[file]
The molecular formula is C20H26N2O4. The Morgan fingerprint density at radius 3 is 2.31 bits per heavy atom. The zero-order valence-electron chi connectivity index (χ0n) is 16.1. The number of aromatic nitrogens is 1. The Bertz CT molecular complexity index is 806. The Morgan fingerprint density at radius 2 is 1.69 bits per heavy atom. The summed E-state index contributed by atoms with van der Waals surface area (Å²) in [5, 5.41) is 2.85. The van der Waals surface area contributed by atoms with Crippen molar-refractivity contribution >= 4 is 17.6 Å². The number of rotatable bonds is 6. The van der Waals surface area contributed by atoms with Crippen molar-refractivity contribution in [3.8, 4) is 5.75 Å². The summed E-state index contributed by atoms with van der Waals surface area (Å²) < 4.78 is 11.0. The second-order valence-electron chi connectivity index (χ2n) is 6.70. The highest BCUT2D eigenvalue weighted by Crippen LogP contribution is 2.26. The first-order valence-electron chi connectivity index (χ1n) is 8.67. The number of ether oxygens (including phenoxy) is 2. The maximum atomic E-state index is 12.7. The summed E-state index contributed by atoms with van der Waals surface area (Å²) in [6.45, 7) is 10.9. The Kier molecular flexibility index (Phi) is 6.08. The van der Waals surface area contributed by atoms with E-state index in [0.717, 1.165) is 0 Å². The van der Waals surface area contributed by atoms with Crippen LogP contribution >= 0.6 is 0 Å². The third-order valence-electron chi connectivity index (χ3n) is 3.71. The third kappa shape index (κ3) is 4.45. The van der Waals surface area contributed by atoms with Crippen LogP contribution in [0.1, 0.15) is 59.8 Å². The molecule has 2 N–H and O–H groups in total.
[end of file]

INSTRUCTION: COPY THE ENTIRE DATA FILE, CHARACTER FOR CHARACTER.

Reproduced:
The molecular formula is C20H26N2O4. The Morgan fingerprint density at radius 3 is 2.31 bits per heavy atom. The zero-order valence-electron chi connectivity index (χ0n) is 16.1. The number of aromatic nitrogens is 1. The Bertz CT molecular complexity index is 806. The Morgan fingerprint density at radius 2 is 1.69 bits per heavy atom. The summed E-state index contributed by atoms with van der Waals surface area (Å²) in [5, 5.41) is 2.85. The van der Waals surface area contributed by atoms with Crippen molar-refractivity contribution >= 4 is 17.6 Å². The number of rotatable bonds is 6. The van der Waals surface area contributed by atoms with Crippen molar-refractivity contribution in [3.8, 4) is 5.75 Å². The summed E-state index contributed by atoms with van der Waals surface area (Å²) < 4.78 is 11.0. The second-order valence-electron chi connectivity index (χ2n) is 6.70. The highest BCUT2D eigenvalue weighted by Crippen LogP contribution is 2.26. The first-order valence-electron chi connectivity index (χ1n) is 8.67. The number of ether oxygens (including phenoxy) is 2. The maximum atomic E-state index is 12.7. The summed E-state index contributed by atoms with van der Waals surface area (Å²) in [6.45, 7) is 10.9. The Kier molecular flexibility index (Phi) is 6.08. The van der Waals surface area contributed by atoms with E-state index in [0.717, 1.165) is 0 Å². The van der Waals surface area contributed by atoms with Crippen LogP contribution >= 0.6 is 0 Å². The third-order valence-electron chi connectivity index (χ3n) is 3.71. The third kappa shape index (κ3) is 4.45. The van der Waals surface area contributed by atoms with Crippen LogP contribution in [0.1, 0.15) is 59.8 Å². The molecule has 2 N–H and O–H groups in total.